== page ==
I’ve rarely thought of “power” as something I want to bequeath to these girls.
Yet, when I saw that McSweeney’s had published a credo for raising a powerful girl, I read it eagerly. They were, I suspected, addressing the kind of parent I want to be, speaking about the kind of girls I want to raise.
And how. Reading it was like being punched in the heart, in the best way.
This is no simple advice column. Rather than focusing on getting girls into athletics or teaching them a grade-school version of Women’s Studies 101, the author, Amy Fusselman, focuses on you. The mama in this story.
Her two big pieces of advice:
1. Thoroughly and fearlessly examine whether you are truly willing to nurture and support the development of a girl who is more powerful than you. You are likely to encounter some ambivalence in yourself. Remember that in raising a powerful daughter you will also become more powerful; this may make many people close to you unhappy. Are you really willing to do this? Complete honesty in this regard will help you immensely.
2. Examine your own relationship to power. Are you or have you ever been in an abusive relationship? Have you ever been threatened, abused, molested, or raped? If so, have you healed or are you working on it? Can you make your own decisions? Can you stand up for yourself? If you are in a partnership, is it with someone who respects and encourages your power? Ask yourself these questions. Work with the answers you find.
She goes on to offer some very grounded and good advice about how to apply these lessons to your parenting, and devotes the second half of her column to a reader’s question about desire. Go read it; it’s great. I’ll be here.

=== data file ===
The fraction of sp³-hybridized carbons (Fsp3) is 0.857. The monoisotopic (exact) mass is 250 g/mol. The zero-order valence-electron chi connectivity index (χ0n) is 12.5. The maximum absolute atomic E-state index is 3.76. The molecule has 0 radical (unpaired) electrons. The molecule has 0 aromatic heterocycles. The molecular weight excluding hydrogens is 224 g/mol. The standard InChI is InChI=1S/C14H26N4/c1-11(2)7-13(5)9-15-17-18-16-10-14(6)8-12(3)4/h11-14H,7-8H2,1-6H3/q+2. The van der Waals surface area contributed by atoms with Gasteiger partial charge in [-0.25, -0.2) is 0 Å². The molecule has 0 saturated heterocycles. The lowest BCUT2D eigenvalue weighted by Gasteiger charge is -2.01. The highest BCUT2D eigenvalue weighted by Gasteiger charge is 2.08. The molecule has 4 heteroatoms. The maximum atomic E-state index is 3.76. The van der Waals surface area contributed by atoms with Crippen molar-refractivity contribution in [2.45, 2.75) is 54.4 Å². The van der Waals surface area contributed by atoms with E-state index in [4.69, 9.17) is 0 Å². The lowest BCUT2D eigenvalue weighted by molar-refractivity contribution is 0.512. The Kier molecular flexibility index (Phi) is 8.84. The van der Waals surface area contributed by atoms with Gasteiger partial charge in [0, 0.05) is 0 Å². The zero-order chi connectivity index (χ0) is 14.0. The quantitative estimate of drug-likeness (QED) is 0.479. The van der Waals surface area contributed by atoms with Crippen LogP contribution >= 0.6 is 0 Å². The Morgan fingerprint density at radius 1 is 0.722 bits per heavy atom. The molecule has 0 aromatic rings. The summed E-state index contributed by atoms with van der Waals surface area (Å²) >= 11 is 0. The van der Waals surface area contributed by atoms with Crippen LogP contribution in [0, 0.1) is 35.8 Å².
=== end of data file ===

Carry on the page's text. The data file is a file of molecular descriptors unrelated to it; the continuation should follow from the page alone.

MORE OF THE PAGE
Back? OK, good.
Ready to ask yourself these hards questions? For me, the answers are complicated. A thorough and fearless examination of myself in as a woman and a mother is impossible. Sorry, Amy, I’m genuinely afraid of what I’ll find there.
That’s not going to stop me from attempting to raise girls more powerful than I am. As a survivor of sexual assault and abuse, my goal has always been to raise up children who are stronger and healthier and safer than I was, better able to know where their boundaries are and defend them.
Raising them to be powerful seems to go a step further; I’m hearing it as a call to action to give our girls not just the tools to keep themselves safe but the inspiration and faith in themselves needed to transform the world. Tall order, but there it is.
Just yesterday, I published my parenting manifesto. Today, I see what a work in progress that is, because here is something that needs to be added to it: I will raise you to be powerful.
It’s a tricky business to imagine, giving a girl child more power than her mother has or had. How can it be managed? I think it has to be a combination of honoring women’s power in your family culture – reading and sharing stories of powerful women, expecting and respecting power in yourself and in your girls, and working hard as an activist to kick down real and metaphorical blocks to women’s power.
Not only do my kids deserve to grow up with a healthy sense of their own might, they deserve to grow up in a world that sees and respects that power. That means it’s my job to fight for better legal protections for working women and for families, to combat rape culture, to stay politically engaged in issues like that will affect my daughters as they grow to adulthood.
I want them to be confident in their bodies, to be brave and loud with their ideas, to be powerful in their passions. I also want them to have paid maternity leaves and safety from street harassment and equal pay for equal work.
I’m grateful to Amy Fusselman for focusing my attention on the ways power works in my life and my kids’ lives. I’m committed to raising powerful girls. I feel that doing that means modeling for them power of my own, both in my personal life and by engaging with the larger social and political sphere.
How do you raise powerful girls? What do you think of Amy’s credo?